Indonesian ban on sex outside marriage ‘problematic’ for Bali tourists

Singapore/Jakarta: Australian tourists in Bali could be ensnared by a new Indonesian law punishing sex outside marriage with up to a year in jail, although officials say visitors “shouldn’t be worried".

The law is to be introduced as part of a controversial revision of the country’s colonial-era criminal code, which was passed by parliament on Tuesday.

The law changes have raised questions about whether foreigners, including Australian tourists, could be caught in the crosshairs while on holiday.Credit:Amilia Rosa

It includes potential prison terms for insults against the sitting president, as well as for blasphemy, and has been criticised by rights campaigners as a major blow to democracy and religious freedom in the mostly Muslim country.

It is the new lines drawn around sexual activity, though, that have garnered the most attention.

Under the final version of the code, sex outside marriage can be penalised with up to 12 months behind bars even if it is not considered adultery. Cohabitation by an unmarried couple can lead to six months’ jail.

The law changes have raised questions about whether foreigners, including the thousands of Australian tourists who travel to Bali every week, could be caught in the crosshairs while on holiday.

The legislation on sex outside marriage and cohabitation is complaint-based, with only a husband or wife of a married person or the parents or children of an unmarried person able to report a matter to police. That means de facto foreign couples effectively can’t be denounced to authorities.

But a foreigner who had sex with a married or unmarried local could attract police attention if reported by immediate relatives of that person, said Indonesian MP Taufik Basari, who is on the parliamentary commission overseeing legal affairs.

“It is indeed problematic,” he said.

There is no exemption for non-Indonesians or holidaymakers in the update to the code and Zainal Arifin, head of the Indonesian Legal Aid Foundation’s advocacy team, warned the new laws had “the potential to criminalise [Indonesian] people and the foreign tourists”.

“This article has been criticised since the beginning. Civil society gave warnings to the government in 2019 that the government should not go into private space,” he said.

The rewriting of the criminal code has been through many iterations and has been highly contentious. In 2019, demonstrators took to the streets in cities around the archipelago when a previous version was on the cusp of being ratified.

Ahead of its eventual passage there were concerns raised by the tourism sector about what impact the criminalising of adultery would have on the travel industry, according to Albert Aries, a lawyer who has worked on the revision for the Indonesian government.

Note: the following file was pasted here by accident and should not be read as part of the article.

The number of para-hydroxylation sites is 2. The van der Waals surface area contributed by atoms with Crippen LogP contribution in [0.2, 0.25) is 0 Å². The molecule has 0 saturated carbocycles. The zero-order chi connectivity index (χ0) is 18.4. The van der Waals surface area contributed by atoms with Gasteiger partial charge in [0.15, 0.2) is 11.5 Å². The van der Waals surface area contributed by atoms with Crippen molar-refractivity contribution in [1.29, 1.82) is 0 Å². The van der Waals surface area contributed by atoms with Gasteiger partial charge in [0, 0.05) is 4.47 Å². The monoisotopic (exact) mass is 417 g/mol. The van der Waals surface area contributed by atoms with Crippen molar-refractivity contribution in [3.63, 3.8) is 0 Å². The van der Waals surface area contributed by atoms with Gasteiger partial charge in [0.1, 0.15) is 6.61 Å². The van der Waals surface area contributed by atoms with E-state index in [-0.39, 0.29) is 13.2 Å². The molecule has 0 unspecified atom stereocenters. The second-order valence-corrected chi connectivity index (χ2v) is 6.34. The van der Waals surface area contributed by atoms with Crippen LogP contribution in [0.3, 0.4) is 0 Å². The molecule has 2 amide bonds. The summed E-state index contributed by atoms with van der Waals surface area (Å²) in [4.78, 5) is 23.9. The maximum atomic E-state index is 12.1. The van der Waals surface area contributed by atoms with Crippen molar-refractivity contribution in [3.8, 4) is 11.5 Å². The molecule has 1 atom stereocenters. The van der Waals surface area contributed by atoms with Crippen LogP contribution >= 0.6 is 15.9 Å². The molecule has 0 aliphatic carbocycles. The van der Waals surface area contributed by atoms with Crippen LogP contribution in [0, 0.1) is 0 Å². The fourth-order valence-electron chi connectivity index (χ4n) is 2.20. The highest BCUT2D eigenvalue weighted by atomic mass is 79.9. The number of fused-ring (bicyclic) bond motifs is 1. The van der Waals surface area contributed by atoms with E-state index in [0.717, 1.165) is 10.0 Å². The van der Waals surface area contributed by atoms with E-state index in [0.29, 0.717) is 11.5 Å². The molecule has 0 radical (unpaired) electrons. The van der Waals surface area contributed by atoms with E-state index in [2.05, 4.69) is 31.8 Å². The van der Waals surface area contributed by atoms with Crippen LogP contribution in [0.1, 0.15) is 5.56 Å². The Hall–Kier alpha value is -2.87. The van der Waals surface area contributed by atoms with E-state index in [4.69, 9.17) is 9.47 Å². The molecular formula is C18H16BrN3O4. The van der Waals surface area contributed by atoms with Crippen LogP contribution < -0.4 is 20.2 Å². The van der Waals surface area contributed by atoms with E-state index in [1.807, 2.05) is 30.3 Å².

But he said the laws on pre-marital and extra-marital sex provided a balance “between respecting marriage institutions and private space”.

There is no exemption for non-Indonesians or holidaymakers in the update to the code.Credit:Fauzy Chaniago

“In the old draft, a village chief could lodge a complaint but even in the 2019 draft, that part was already taken out,” he said.

“Private space cannot be interfered with by a third party that does not have any relation whatsoever. That means Australian [tourists] shouldn’t be worried.”

Basari, the MP, also stressed “there is no need [for the tourism industry] to worry”.

“The reason cohabitation is made a criminal offence is it is seen as a crime against the marriage institution or a crime against the family institution,” he said. “Therefore, only interested persons could file a complaint.”

The law on insulting the president or vice-president, which carries a jail sentence of up to three years, is also complaint-based and can only be triggered by the office holders themselves.

But under the new code, people can be prosecuted for expressing views contrary to Indonesia’s national ideology, as well as for peacefully protesting without authorisation and for acts of blasphemy, which carry a penalty of as much as five years in prison.

Human Rights Watch Indonesia researcher Andreas Harsono said the “new criminal code does not meet international human rights standards”.

He hit out in particular about the toughening of laws protecting religion. “The global trend now is to use blasphemy law as minimum as possible,” he said. “Most western countries have abandoned it.

“Indonesia now is the only country in the world that expands its blasphemy law and to insert an apostasy law into its penal code.

“Anyone who persuades someone to be a non-believer could be prosecuted and jailed. It is a setback for already declining religious freedom in Indonesia."

The new penal code will not be activated immediately. It is due to come into force in three years.

with Reuters and Bloomberg

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